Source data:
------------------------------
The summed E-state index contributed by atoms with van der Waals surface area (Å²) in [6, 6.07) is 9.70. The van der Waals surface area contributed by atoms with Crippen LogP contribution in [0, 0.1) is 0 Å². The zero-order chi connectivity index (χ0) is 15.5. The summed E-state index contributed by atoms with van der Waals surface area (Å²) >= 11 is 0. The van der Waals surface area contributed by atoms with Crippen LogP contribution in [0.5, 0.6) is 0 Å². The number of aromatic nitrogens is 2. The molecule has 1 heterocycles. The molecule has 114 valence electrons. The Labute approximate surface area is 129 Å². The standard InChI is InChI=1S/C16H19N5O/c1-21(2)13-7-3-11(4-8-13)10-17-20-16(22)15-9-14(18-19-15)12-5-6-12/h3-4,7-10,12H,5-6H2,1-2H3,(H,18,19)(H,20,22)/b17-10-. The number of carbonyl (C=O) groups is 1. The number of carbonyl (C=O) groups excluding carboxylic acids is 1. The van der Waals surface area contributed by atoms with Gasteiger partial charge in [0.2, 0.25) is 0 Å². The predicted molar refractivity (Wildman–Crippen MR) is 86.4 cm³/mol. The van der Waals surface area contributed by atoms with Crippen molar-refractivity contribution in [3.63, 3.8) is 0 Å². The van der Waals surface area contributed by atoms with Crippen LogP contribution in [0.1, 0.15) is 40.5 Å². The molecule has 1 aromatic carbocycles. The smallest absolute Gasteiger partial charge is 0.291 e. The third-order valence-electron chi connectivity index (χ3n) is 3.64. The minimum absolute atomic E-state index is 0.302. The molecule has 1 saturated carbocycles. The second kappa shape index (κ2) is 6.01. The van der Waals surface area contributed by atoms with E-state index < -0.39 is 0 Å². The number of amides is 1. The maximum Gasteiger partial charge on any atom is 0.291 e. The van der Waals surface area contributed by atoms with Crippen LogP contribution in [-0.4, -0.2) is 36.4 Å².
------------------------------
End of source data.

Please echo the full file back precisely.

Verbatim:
The summed E-state index contributed by atoms with van der Waals surface area (Å²) in [6, 6.07) is 9.70. The van der Waals surface area contributed by atoms with Crippen LogP contribution in [0, 0.1) is 0 Å². The zero-order chi connectivity index (χ0) is 15.5. The summed E-state index contributed by atoms with van der Waals surface area (Å²) >= 11 is 0. The van der Waals surface area contributed by atoms with Crippen LogP contribution in [0.5, 0.6) is 0 Å². The number of aromatic nitrogens is 2. The molecule has 1 heterocycles. The molecule has 114 valence electrons. The Labute approximate surface area is 129 Å². The standard InChI is InChI=1S/C16H19N5O/c1-21(2)13-7-3-11(4-8-13)10-17-20-16(22)15-9-14(18-19-15)12-5-6-12/h3-4,7-10,12H,5-6H2,1-2H3,(H,18,19)(H,20,22)/b17-10-. The number of carbonyl (C=O) groups is 1. The number of carbonyl (C=O) groups excluding carboxylic acids is 1. The van der Waals surface area contributed by atoms with Gasteiger partial charge in [0.2, 0.25) is 0 Å². The predicted molar refractivity (Wildman–Crippen MR) is 86.4 cm³/mol. The van der Waals surface area contributed by atoms with Crippen molar-refractivity contribution in [3.63, 3.8) is 0 Å². The van der Waals surface area contributed by atoms with Crippen LogP contribution in [0.1, 0.15) is 40.5 Å². The molecule has 1 aromatic carbocycles. The smallest absolute Gasteiger partial charge is 0.291 e. The third-order valence-electron chi connectivity index (χ3n) is 3.64. The minimum absolute atomic E-state index is 0.302. The molecule has 1 saturated carbocycles. The second kappa shape index (κ2) is 6.01. The van der Waals surface area contributed by atoms with E-state index < -0.39 is 0 Å². The number of amides is 1. The maximum Gasteiger partial charge on any atom is 0.291 e. The van der Waals surface area contributed by atoms with Crippen LogP contribution in [-0.4, -0.2) is 36.4 Å².